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Fantasy Baseball Mock Draft: 10-Team 5×5, Hitters Early (2022)

by Scott Youngson | @jscottyoungson | Featured Writer
Mar 27, 2022
Juan Soto

If you’re drafting a hitter-heavy lineup, it’s good to start with Juan Soto.

Last week, I mocked a draft focused on taking starting pitchers early. That strategy worked well, but I also wanted to try the inverse by focusing the early rounds on offense. So I fired up the FantasyPros Draft Simulator again to test the theory. Here are the parameters I used for this go around:

  • 10-Team Snake Draft with the 3rd overall pick
  • Standard 5×5 roto league scoring
  • ESPN positional eligibility
  • ESPN default roster: C, 1B, 2B, SS, 3B, CI, MI, 5 OF, UTIL, 9 P, 3 BN

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Inside the draft room, I set my strategy to “Heavy Hitter” and proceeded to ignore pitching until Round 7. The results were as follows:

Pick Player Pick Player
1.03 Juan Soto (OF – WAS) 14.08 Pablo Lopez (SP – MIA)
2.08 Rafael Devers (3B – BOS) 15.03 C.J. Cron (1B – COL)
3.03 Ozzie Albies (2B – ATL) 16.08 Chris Taylor (2B, SS, OF – LAD)
4.08 Tim Anderson (SS – CWS) 17.03 Avisail Garcia (OF – MIA)
5.03 Marcus Semien (2B, SS – TEX) 18.08 Logan Gilbert (SP – SEA)
6.08 Pete Alonso (1B – NYM) 19.03 Mark Melancon (RP – ARI)
7.03 Max Fried (SP – ATL) 20.08 Tarik Skubal (SP – DET)
8.08 Randy Arozarena (OF – TB) 21.03 Keibert Ruiz (C – WAS)
9.03 Trevor Rogers (SP – MIA) 22.08 Akil Baddoo (OF – DET)
10.08 J.D. Martinez (OF, DH – BOS) 23.03 Alex Wood (SP – SF)
11.03 Giancarlo Stanton (OF, DH – NYY) 24.08 Joe Barlow (RP – TEX)
12.08 Shane McClanahan (SP – TB) 25.03 Eugenio Suarez (SS, 3B – SEA)
13.03 Clayton Kershaw (SP – LAD)

Offense

The whole point of this strategy was to try to dominate on offense, and I believe I was pretty successful in accomplishing this. With my first four picks, I took the best hitter available in the forms of Soto, Devers, Albies, and Anderson. My first real decision-point came at pick five, where I opted to go with Semien despite already having a second baseman and shortstop. His dual-eligibility came into play here as I could use him as a middle infielder and spot him in at the other two positions.

I was open to drafting a pitcher with my sixth pick, but none stood out to me, so I supplemented my power potential by grabbing Alonso. After that, I focused all future offensive selections on positional and categorical needs. Feeling you can never have enough power, I drafted Martinez in the tenth, Stanton in the eleventh, Cron in the fifteenth, and Suarez with my last pick. Arozarena in the eighth and Baddoo in the twenty-second round were taken primarily for their speed. Taylor was drafted for depth since his multi-positional eligibility is so valuable in ESPN leagues due to the 3-man benches. In addition, I drafted Avisail Garcia in round seventeen for depth and Keibert Ruiz to fill my catcher slot.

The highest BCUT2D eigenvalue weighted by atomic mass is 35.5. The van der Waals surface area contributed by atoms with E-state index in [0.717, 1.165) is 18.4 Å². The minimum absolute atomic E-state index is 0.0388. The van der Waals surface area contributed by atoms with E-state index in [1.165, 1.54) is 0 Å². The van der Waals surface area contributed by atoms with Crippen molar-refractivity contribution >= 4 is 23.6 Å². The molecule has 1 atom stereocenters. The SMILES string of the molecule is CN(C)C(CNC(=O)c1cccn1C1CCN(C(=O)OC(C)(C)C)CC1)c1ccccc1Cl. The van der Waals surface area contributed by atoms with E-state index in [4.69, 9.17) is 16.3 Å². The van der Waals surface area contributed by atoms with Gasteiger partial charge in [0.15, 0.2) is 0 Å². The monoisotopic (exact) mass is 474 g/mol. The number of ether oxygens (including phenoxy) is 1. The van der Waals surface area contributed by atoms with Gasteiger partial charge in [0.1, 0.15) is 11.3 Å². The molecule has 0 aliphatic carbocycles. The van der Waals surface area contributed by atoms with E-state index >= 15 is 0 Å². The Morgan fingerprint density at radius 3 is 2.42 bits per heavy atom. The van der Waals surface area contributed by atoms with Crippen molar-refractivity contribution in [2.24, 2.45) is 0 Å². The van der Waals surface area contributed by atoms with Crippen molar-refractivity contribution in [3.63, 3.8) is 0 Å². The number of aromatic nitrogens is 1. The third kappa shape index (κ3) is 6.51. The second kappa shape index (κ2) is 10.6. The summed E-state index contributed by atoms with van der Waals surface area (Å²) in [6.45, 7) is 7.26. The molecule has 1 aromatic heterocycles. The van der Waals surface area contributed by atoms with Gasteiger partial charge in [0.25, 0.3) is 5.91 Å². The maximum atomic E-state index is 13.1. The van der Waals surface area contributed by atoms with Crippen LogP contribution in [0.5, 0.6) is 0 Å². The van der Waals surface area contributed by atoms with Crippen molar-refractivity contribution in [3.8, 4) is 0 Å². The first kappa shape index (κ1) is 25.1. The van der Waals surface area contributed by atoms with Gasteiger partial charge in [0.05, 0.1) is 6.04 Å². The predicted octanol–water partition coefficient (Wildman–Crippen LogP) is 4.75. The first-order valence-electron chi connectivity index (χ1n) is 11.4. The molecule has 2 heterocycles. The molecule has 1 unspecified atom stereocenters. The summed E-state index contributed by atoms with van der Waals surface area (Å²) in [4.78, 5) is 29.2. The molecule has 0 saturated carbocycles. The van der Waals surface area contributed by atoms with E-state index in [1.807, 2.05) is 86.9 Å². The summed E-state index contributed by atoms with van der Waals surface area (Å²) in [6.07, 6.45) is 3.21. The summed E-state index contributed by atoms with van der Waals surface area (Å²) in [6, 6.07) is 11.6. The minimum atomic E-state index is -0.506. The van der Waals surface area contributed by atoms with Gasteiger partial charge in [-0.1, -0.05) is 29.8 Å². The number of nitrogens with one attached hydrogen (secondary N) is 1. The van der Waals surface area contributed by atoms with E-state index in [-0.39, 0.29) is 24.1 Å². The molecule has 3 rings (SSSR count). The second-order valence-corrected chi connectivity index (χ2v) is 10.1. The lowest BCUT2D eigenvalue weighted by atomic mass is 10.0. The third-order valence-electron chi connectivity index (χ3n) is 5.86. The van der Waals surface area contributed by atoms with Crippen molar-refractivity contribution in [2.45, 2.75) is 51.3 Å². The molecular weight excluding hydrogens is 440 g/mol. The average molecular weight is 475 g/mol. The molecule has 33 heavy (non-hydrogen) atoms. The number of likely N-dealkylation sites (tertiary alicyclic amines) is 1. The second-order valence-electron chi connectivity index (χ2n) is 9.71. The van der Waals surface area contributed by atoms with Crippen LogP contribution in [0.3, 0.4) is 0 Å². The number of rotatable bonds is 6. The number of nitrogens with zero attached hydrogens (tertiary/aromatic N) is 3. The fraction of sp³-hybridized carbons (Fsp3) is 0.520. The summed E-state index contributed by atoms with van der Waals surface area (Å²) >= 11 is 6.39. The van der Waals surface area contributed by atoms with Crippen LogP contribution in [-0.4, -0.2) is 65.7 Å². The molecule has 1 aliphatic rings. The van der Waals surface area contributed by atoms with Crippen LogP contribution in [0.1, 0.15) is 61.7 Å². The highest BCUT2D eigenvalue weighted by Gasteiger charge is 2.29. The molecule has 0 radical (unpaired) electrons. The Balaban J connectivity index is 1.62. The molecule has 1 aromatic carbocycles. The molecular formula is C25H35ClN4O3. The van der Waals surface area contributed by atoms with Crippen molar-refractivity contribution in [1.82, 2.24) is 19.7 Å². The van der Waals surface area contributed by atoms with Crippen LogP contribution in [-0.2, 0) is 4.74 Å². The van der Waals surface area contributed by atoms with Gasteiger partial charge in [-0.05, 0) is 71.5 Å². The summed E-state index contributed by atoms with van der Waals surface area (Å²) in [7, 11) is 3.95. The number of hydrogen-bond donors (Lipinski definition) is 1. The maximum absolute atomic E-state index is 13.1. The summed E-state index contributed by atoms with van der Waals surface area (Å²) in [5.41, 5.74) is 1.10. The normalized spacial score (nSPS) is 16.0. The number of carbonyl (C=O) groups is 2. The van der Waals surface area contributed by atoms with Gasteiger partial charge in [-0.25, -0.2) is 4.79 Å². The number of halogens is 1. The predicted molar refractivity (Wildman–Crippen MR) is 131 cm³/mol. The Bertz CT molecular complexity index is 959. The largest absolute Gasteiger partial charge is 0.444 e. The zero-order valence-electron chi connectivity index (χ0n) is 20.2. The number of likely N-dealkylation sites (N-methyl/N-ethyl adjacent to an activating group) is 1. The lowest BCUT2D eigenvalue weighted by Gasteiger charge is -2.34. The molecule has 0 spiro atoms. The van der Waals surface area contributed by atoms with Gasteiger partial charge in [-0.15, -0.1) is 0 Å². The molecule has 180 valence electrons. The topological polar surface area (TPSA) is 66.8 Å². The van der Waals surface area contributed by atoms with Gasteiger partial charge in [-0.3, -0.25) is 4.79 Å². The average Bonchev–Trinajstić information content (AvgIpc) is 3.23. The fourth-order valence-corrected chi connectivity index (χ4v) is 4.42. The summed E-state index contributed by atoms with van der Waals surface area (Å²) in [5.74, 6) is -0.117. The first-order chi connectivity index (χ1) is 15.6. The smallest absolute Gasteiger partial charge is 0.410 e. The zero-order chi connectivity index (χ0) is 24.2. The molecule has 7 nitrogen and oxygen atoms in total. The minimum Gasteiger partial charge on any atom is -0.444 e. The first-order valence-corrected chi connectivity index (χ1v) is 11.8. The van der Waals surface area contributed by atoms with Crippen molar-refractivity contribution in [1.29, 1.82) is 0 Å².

Predictably, the Draft Analyzer liked my offense. It projected my team to finish second in Runs, HRs, and RBIs, third in Batting Average, and fourth in Steals. So, I accomplished my mission with the Heavy Hitters strategy, but what did it do to my pitching staff?

Pitching

All of the top pitchers were gone by the seventh round. The best pitcher on the board, in my opinion, was Max Fried, who is ranked #18 on the latest ECR. I wasn’t too upset with this selection given the circumstances. I filled out the rest of my rotation with primarily high-risk/high reward types. Several of my choices were young pitchers: Trevor Rogers (Round 9), Shane McClanahan (Round 12), Logan Gilbert (Round 18), and Tarik Skubal (Round 20). These guys are incredibly talented but still relatively unproven and may come with innings caps. In addition, I added two veterans who could excel if they stay healthy in Kershaw (Round 13) and Wood (Round 23). The last draftee for my starting rotation was Pablo Lopez (Round 14), a solid pitcher coming off an injury-plagued year.

One side effect of this draft strategy was that it almost forced me to wait on closers. I often do this anyway, but I felt I had no choice with so many starting spots to fill. The two I drafted – Mark Melancon and Joe Barlow – should at the very least start the season in that role for their respective teams. My plan was not to initially punt or chase saves but instead wait to see how the category developed after the first month. Typically you can hunt saves as the season progresses if need be.

The Draft Analyzer wasn’t too keen on my staff, projecting my team to finish seventh in all categories except saves. Waiting on saves didn’t hurt me much as the projection picked my team to finish fifth in that department despite only having two relievers. Three of the teams punted the category, which is a strategy I’ve seen in a lot of mock drafts. I tried this strategy myself in a mock last month and believe it is viable to consider.

Final Thoughts

My overall draft grade was an A- (92 out of 100), and the Analyzer forecasted my team to finish in 2nd place. So I guess you could say the strategy worked. It’s risky, though, particularly in a 10-team ESPN set up with a ton of offensive depth due to the small benches. After all of the mock drafts I’ve done this offseason, I’ve learned that you can put together a winning team in various ways. It depends on what the draft board gives you. Know your stuff and be prepared to pivot, and you’ll come away from your draft with a solid foundation.

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Scott Youngson is a featured writer at FantasyPros. For more from Scott, check out his Archive and Twitter @fantasymutant.

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